Managed Print Service Blog

Color Copier Gotcha

Posted by Steve Lastic on Dec 29, 2020 12:14:31 AM

 

 

There is one major gotcha when using color printers or MFPs in a Managed Print Services program.  The gotcha is how the color works and how color is charged for.  If you have a black and white document that someone signed their signature in blue ink and makes copies of it, you are charged for a color copy because it had blue ink on the page.  Even though the majority of the page was black and white, any color on the page causes the machine to count that as a color page.  The same thing happens when you print a document.  Any color on the outputted pages will result in the machine counting them as a color print.

We often get complaints from customers because their bill is high on their color printers or MFPs.  In most cases, it usually breaks down to they printed or copied a lot more color pages than they realized.  But the meters on the printers and MFPs do not lie.  They will clearly show how many mono pages and how many color pages have been printed.

To keep your bill down, it is best if you try to use mono prints and copies whenever possible.   Here are the two biggest things that you can easily change to make sure you are only using color when you want to.  These two changes will cut your color costs down dramatically because the users will have the override the default settings to make a color copy or print a color document.  

 

Below is how you do force the HP Color LaserJet Printers and MFPs to make mono copies.  

  1. From the Control Panel of the printer, Tap on the Copy button.

 

  1. On the copy screen, change the Color/Black option to Black/Grey.  This will force a mono copy and you will not be charged for color.  By default, it is set to Automatically Detect. If the MFP determines any color was used, it will print it as a color page and you will be charged for a color copy.  

 

 

It is recommended that you change this to the default setting.  This will force the user to have to override this if they want color copies. Instead of having to set it to Black/Gray everytime, it will now default to Black/Gray and the user would need to override and change it to color to make a color copy.

To set Black/Gray as the default setting whenever a user walks up to the machine to make a copy, do the following:

  1. Do the same steps above and change the setting to Black/Gray
  2. After you have changed this to Black/Gray, tape the Save Button, choose Save as app defaults, and tap the Save button in the lower right corner of the screen.  This will now default all copies to Black/Gray and the user would have to override to make color copies. 
     

 

 

Now that copies are defaulting to Mono, lets also make these same changes to the print driver on the PCs and/or Print Servers.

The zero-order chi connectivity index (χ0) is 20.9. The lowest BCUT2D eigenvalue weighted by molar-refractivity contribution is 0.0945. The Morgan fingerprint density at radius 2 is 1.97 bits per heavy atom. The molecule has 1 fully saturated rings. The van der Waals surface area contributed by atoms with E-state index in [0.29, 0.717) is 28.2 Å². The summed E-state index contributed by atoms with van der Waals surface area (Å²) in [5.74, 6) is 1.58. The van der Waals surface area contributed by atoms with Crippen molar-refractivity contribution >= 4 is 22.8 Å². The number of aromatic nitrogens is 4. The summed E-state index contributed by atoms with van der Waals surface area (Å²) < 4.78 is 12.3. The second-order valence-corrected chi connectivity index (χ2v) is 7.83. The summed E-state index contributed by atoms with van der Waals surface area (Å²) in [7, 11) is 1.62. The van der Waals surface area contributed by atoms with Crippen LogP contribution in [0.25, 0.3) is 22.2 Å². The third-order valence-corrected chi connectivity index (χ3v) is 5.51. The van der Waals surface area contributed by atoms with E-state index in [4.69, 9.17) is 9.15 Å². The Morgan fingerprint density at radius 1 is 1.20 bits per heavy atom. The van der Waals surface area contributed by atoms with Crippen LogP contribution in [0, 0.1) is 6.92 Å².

1. First, We will need to go to the Printing Preferences.  You can do this by accessing the Windows Control Panel and double clicking on Devices and Printers.  

  2. Next, right mouse click on the printer and choose Printing Preferences.

  3. On the Printing Preferences Page, Click the Color Tab at the Top.  Check the box that says to print in Grayscale and click the Apply or OK buttons to save the settings as the default.

 

By changing these two settings, you will greatly reduce the number of color prints that you are charged for.  It forces users to have to change it to color if they want color.  Otherwise, everything will print as a mono and your bill will be much lower.

To see how many color pages you have printed and who printed them, you can print off a Usage Page and a Color Usage Job Log.  Go to the control panel of the machine and swiipe left until you see the Reports Icon.  Tap the Reports Icon.

 

 

On the next screen, tap on Configuration/Status Pages and choose the Usage Page and Color Usage Job Log.  Tap the print icon in the lower right corner of the page to print the reports.

 

 

If you really need to lock down color printing or copying to only authorized users, this can easily be done using multiple ways to validate that the user is allowed to use color.  If you need to do something like this, check out my blog post on Restricting Color Copies using a PIN number.

https://go.totalprintusa.com/blog/restricting-color-copies-using-a-pin-number

You can also email me with your questions at steve.lastic@totalprintusa.com

 

Even though we make our money off of how many pages you print, TotalPrint USA's mission is to save you as much money as possible on your printing and copying costs.  That's why we publish articles like this so that our customers can get the full benefits of our Managed Print Services Program and obtain the maximum savings.

Topics: Restrict Color, Printing, prevent color, Copies, color, color printing, colorsave

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